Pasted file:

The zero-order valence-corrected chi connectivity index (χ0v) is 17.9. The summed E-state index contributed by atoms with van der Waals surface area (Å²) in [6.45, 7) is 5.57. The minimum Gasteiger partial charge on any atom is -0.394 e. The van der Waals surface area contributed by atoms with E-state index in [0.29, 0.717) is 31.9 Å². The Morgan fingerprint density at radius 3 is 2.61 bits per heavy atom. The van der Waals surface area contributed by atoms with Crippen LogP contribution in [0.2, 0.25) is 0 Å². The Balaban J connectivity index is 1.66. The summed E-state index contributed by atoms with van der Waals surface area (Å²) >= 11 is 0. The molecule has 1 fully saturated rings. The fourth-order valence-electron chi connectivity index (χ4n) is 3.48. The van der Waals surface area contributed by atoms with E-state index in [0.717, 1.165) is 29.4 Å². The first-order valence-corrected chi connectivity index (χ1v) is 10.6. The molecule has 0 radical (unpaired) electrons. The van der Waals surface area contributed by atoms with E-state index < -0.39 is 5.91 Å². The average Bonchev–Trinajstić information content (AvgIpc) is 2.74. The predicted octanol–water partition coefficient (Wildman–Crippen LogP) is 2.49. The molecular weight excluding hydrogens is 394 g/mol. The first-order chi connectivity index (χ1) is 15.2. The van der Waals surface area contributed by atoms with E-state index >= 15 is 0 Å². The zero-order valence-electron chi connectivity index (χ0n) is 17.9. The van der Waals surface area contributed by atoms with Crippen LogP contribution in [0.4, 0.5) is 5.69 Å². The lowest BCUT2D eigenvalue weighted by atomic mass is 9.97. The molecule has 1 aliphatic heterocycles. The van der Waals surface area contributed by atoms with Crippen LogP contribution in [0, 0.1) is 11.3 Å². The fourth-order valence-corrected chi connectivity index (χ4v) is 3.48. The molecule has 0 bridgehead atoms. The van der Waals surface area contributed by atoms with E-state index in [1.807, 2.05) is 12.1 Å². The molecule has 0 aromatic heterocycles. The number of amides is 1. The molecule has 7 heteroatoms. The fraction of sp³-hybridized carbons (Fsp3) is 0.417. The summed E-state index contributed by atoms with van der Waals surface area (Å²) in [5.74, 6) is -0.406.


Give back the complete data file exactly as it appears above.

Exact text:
The zero-order valence-corrected chi connectivity index (χ0v) is 17.9. The summed E-state index contributed by atoms with van der Waals surface area (Å²) in [6.45, 7) is 5.57. The minimum Gasteiger partial charge on any atom is -0.394 e. The van der Waals surface area contributed by atoms with E-state index in [0.29, 0.717) is 31.9 Å². The Morgan fingerprint density at radius 3 is 2.61 bits per heavy atom. The van der Waals surface area contributed by atoms with Crippen LogP contribution in [0.2, 0.25) is 0 Å². The Balaban J connectivity index is 1.66. The summed E-state index contributed by atoms with van der Waals surface area (Å²) >= 11 is 0. The molecule has 1 fully saturated rings. The fourth-order valence-electron chi connectivity index (χ4n) is 3.48. The van der Waals surface area contributed by atoms with E-state index in [0.717, 1.165) is 29.4 Å². The first-order valence-corrected chi connectivity index (χ1v) is 10.6. The molecule has 0 radical (unpaired) electrons. The van der Waals surface area contributed by atoms with E-state index < -0.39 is 5.91 Å². The average Bonchev–Trinajstić information content (AvgIpc) is 2.74. The predicted octanol–water partition coefficient (Wildman–Crippen LogP) is 2.49. The molecular weight excluding hydrogens is 394 g/mol. The first-order chi connectivity index (χ1) is 15.2. The van der Waals surface area contributed by atoms with E-state index >= 15 is 0 Å². The zero-order valence-electron chi connectivity index (χ0n) is 17.9. The van der Waals surface area contributed by atoms with Crippen LogP contribution in [0.4, 0.5) is 5.69 Å². The lowest BCUT2D eigenvalue weighted by atomic mass is 9.97. The molecule has 1 aliphatic heterocycles. The van der Waals surface area contributed by atoms with Crippen LogP contribution in [0, 0.1) is 11.3 Å². The fourth-order valence-corrected chi connectivity index (χ4v) is 3.48. The molecule has 0 bridgehead atoms. The van der Waals surface area contributed by atoms with E-state index in [1.807, 2.05) is 12.1 Å². The molecule has 0 aromatic heterocycles. The number of amides is 1. The molecule has 7 heteroatoms. The fraction of sp³-hybridized carbons (Fsp3) is 0.417. The summed E-state index contributed by atoms with van der Waals surface area (Å²) in [5.74, 6) is -0.406.